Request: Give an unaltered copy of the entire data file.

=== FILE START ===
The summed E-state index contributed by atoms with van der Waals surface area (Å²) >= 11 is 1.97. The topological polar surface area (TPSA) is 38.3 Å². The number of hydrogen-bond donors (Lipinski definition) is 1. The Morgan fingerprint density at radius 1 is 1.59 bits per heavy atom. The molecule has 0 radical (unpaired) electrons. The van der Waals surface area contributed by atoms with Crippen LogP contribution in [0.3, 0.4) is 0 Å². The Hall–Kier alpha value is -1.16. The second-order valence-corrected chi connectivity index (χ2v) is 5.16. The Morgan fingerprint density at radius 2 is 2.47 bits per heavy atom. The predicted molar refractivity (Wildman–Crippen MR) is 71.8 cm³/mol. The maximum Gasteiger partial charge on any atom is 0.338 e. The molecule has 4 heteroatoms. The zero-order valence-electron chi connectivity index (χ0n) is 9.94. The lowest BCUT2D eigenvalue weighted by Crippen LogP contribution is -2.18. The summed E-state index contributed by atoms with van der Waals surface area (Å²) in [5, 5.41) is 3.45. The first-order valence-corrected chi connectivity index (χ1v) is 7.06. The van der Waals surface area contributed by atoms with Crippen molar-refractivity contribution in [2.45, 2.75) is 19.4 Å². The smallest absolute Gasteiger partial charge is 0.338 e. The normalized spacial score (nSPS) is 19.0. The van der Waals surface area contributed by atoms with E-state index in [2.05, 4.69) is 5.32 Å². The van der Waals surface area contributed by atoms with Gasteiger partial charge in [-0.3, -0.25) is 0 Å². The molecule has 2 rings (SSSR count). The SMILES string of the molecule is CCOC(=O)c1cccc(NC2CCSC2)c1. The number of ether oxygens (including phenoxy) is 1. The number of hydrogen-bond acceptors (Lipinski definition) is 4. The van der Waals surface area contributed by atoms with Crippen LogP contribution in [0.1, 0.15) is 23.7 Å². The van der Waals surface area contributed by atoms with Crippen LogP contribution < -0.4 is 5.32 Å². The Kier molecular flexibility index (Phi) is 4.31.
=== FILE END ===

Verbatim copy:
The summed E-state index contributed by atoms with van der Waals surface area (Å²) >= 11 is 1.97. The topological polar surface area (TPSA) is 38.3 Å². The number of hydrogen-bond donors (Lipinski definition) is 1. The Morgan fingerprint density at radius 1 is 1.59 bits per heavy atom. The molecule has 0 radical (unpaired) electrons. The van der Waals surface area contributed by atoms with Crippen LogP contribution in [0.3, 0.4) is 0 Å². The Hall–Kier alpha value is -1.16. The second-order valence-corrected chi connectivity index (χ2v) is 5.16. The Morgan fingerprint density at radius 2 is 2.47 bits per heavy atom. The predicted molar refractivity (Wildman–Crippen MR) is 71.8 cm³/mol. The maximum Gasteiger partial charge on any atom is 0.338 e. The molecule has 4 heteroatoms. The zero-order valence-electron chi connectivity index (χ0n) is 9.94. The lowest BCUT2D eigenvalue weighted by Crippen LogP contribution is -2.18. The summed E-state index contributed by atoms with van der Waals surface area (Å²) in [5, 5.41) is 3.45. The first-order valence-corrected chi connectivity index (χ1v) is 7.06. The van der Waals surface area contributed by atoms with Crippen molar-refractivity contribution in [2.45, 2.75) is 19.4 Å². The smallest absolute Gasteiger partial charge is 0.338 e. The normalized spacial score (nSPS) is 19.0. The van der Waals surface area contributed by atoms with E-state index in [2.05, 4.69) is 5.32 Å². The van der Waals surface area contributed by atoms with Gasteiger partial charge in [-0.3, -0.25) is 0 Å². The molecule has 2 rings (SSSR count). The SMILES string of the molecule is CCOC(=O)c1cccc(NC2CCSC2)c1. The number of ether oxygens (including phenoxy) is 1. The number of hydrogen-bond acceptors (Lipinski definition) is 4. The van der Waals surface area contributed by atoms with Crippen LogP contribution in [0.1, 0.15) is 23.7 Å². The van der Waals surface area contributed by atoms with Crippen LogP contribution < -0.4 is 5.32 Å². The Kier molecular flexibility index (Phi) is 4.31.